If found within trending markets, this indicator can be quite reliable, as shown below with TWTR.
In sideways or choppy markets a bullish crossover may be less meaningful, since there is no established significant trend present in either direction.A 50 day MA is a useful tool to re-enter medium to long term trades when the trend resumes, in addition to being used to exit trades. Whether long or short term, trade direction should align with the overall market trend. As an example, during a long-term bullish trend upward, traders should focus on buying bullish crossovers.
However, during a long term bearish downtrend, bullish crossovers are less significant. A 200 day MA can be utilized to determine the overall direction of the trend.In a daily chart of AAPL below, the overall trend is bullish, as indicated by the price staying well above the 200 day MA. However, on a few occasions, it drops below the 50 day MA.
When the price cross back above the 50, its considered a bullish crossover, and a signal to buy. There are numerous exit strategies, but one involving MAs is to close the position when a candle closes below the MA.
A flaw found with the bullish crossover strategy is that it doesn’t always mean that a trend is going to continue in the direction of the crossover to the upside.
Bearish Price Crossover
A bearish crossover occurs when the price cross over a moving average to the downside. This indicates a possible change in direction for the averaged time frame. A bearish crossover can be utilized as an indication to exit long positions, or could be used as a signal to enter short positions as shown below.
Similar to a bullish crossover, during sideways or choppy market, a bearish crossover is less meaningful due to no trend in either direction being present.
MA Crossovers occur when 2 (or more) moving averages of different time frames are utilized, and one crosses the other. Moving average crossovers are referred to as a “golden cross” or a “death cross”, based on the direction of the crossover. Similar to price crossovers, MA crossovers can also be defined as bullish and bearish crossovers.
A golden cross occurs any time a shorter MA crosses above a longer-term MA. This indicates that the recent trend is moving higher and is an indication to buy. As long-term indicators carry more weight, the golden cross indicates a change in sentiment to the bullish side on the horizon and is reinforced by high volume trading. In addition, the long-term MA becomes the new dynamic support in the rising market.Traders that utilize technical analysis may see the golden cross as an indication that the market has turned in the ticker’s favor. Trades are only played ideally in the direction of the long term trend. If the overall trend is upward, golden crosses are referred to as buying indicators.
The most popular golden cross scenario, which is often referred to in the media, is when the 50 day MA crosses above the 100 day or 200 day MA. This indicates that the long term downtrend may be coming to an end, and an new uptrend has potentially began.
If you’ve been trading at all recently, you may remember VLTC and it’s epic run from less than $1 to $21 in a matter of days. Had you been monitoring the 50 and 200 MAs, you may have caught most of the move before it happened. Due to the daily MAs running so tight together for so long, swift price action drives the 50 up quickly, and a cross occurs earlier in the pattern.
Keep in mind, that if trading short term, the golden cross should be utilized on a shorter time frame, like a 5 or 15 minute chart. There are times the golden cross will not appear until after the major move has concluded, due to distance between the MAs prior to the move.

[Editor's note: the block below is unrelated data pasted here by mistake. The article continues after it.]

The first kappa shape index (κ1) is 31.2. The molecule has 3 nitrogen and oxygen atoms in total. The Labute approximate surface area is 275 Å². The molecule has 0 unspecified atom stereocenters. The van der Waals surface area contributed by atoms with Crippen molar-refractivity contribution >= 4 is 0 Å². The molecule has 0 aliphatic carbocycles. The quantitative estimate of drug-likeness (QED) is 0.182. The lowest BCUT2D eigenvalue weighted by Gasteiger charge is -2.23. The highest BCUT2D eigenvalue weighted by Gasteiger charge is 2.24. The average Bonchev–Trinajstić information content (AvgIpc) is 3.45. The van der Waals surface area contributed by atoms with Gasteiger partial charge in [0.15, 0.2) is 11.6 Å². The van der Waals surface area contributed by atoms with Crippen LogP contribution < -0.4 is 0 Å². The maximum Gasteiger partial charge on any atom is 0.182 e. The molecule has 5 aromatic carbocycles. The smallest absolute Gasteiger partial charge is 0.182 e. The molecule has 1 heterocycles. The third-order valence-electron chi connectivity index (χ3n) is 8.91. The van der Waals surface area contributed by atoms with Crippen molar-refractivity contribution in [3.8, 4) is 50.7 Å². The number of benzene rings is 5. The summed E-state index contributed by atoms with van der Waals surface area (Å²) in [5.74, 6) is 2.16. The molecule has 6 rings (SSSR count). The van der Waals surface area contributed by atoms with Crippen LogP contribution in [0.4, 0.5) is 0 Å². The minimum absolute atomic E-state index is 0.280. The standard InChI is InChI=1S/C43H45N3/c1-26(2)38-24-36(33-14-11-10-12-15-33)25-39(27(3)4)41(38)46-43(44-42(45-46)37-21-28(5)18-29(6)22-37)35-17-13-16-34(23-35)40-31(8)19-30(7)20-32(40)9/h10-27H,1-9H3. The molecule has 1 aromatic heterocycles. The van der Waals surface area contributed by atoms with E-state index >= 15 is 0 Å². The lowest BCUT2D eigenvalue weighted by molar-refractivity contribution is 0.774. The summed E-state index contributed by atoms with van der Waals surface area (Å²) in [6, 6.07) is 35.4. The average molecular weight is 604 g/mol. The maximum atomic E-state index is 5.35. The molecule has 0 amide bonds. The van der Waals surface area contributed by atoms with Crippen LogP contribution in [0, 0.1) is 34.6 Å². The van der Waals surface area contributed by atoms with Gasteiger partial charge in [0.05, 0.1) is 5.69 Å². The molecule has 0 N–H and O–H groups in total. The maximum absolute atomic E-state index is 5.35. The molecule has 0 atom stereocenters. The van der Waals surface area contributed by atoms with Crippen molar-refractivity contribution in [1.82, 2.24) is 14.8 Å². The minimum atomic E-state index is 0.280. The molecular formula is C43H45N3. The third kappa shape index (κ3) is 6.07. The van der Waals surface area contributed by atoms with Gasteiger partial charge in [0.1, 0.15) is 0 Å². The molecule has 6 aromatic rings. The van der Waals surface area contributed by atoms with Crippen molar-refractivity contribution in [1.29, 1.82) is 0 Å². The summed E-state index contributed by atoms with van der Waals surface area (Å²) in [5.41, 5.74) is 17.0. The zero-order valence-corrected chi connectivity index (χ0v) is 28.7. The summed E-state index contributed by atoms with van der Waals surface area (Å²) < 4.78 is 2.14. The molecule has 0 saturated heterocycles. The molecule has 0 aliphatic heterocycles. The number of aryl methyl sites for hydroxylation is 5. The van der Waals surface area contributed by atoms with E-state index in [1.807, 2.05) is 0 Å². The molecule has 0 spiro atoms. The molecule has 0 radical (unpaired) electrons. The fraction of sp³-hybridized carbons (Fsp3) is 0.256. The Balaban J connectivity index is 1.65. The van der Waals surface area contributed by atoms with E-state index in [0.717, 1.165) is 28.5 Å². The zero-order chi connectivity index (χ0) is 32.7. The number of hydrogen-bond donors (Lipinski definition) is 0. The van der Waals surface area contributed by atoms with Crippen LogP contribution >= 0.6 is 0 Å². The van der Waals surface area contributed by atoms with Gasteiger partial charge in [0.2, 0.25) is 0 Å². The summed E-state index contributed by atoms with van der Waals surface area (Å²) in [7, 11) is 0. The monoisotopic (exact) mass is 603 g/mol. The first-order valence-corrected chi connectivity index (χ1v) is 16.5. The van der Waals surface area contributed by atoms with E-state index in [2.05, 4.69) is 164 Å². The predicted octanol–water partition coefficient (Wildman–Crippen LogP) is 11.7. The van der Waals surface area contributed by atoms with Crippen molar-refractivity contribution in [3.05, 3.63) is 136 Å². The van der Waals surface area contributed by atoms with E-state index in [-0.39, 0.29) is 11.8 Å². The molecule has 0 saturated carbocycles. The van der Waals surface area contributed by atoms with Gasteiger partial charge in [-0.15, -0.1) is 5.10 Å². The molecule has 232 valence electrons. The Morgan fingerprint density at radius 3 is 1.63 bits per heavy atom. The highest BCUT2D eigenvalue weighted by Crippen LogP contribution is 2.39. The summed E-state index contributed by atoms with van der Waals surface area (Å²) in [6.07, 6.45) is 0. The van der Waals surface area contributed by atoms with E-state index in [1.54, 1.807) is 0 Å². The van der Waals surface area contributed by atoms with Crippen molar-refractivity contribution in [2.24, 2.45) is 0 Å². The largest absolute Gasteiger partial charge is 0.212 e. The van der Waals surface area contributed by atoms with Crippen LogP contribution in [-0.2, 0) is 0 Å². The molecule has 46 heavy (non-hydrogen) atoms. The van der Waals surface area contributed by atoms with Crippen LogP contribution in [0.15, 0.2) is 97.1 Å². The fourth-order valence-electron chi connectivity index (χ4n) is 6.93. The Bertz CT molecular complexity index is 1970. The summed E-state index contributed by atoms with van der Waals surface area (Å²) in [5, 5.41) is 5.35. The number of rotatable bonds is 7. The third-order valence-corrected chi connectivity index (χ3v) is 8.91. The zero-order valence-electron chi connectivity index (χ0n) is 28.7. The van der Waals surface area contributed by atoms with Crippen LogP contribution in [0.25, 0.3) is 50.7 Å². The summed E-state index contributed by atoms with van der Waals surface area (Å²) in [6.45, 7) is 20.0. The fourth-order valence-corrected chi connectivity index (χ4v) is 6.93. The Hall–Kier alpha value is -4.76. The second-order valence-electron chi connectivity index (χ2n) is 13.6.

In the example using UA below, the golden cross occurred in May of 2013 at around $26 per share. By May of 2015, the price reached the high 90’s. If you would have bought and sold based on the MAs, you would have made more than simply holding the entire time.
A death cross occurs when a shorter MA crosses below a longer-term MA. This indicates that recent price action is moving lower and is considered an indication to sell or short the stock. The example shown below is a 5 minute chart of RAD, that highlights both golden and death crosses, and explains how a day or swing trader could utilize MAs in shorter time frames.
Since the 100 and 200 MA are commonly used to determine the long-term trend, when a 50 day MA crosses below it, it signals that a significant downtrend is already established. When this indication occurs, long positions should be exited and short positions should be taken.
Triple Crossover and the Moving Average Ribbon
More MAs can be added to a chart to increase the validity of the buy or sell indication. Many traders will use a 5, 10 and 20 MA on a chart, and wait for a buy signal when the 5 MA crosses the others to the upside. The 10 MA crossing the 20 to the upside is considered to be confirmation, a strategy that often reduces the overall number of false indications. I’ve included an example below, again with RAD on a daily chart.
By involving more than 2 MAs, as with the triple crossover method, is one of the best ways to measure the strength of a trend and the probability that the trend will continue.
So what would be the result if you kept adding MAs? Some people argue (consistently and passionately) that if one MA is useful, then the more you have the better. Which leads us to the moving average ribbon.
As displayed in the chart for Sprint below, several MAs are placed on the same chart and are monitored to evaluate the overall strength of the current trend. When all the MAs continue to move in the same direction, the trend is considered to be strong. Reversals in trend are confirmed when the MAs cross over and head in the other direction.
Moving averages can change the way you trade. Harness their power, and practice using them on your every day charts. You’ll be surprised how fast you are able to pick it up, and how good of an indication tool they really are.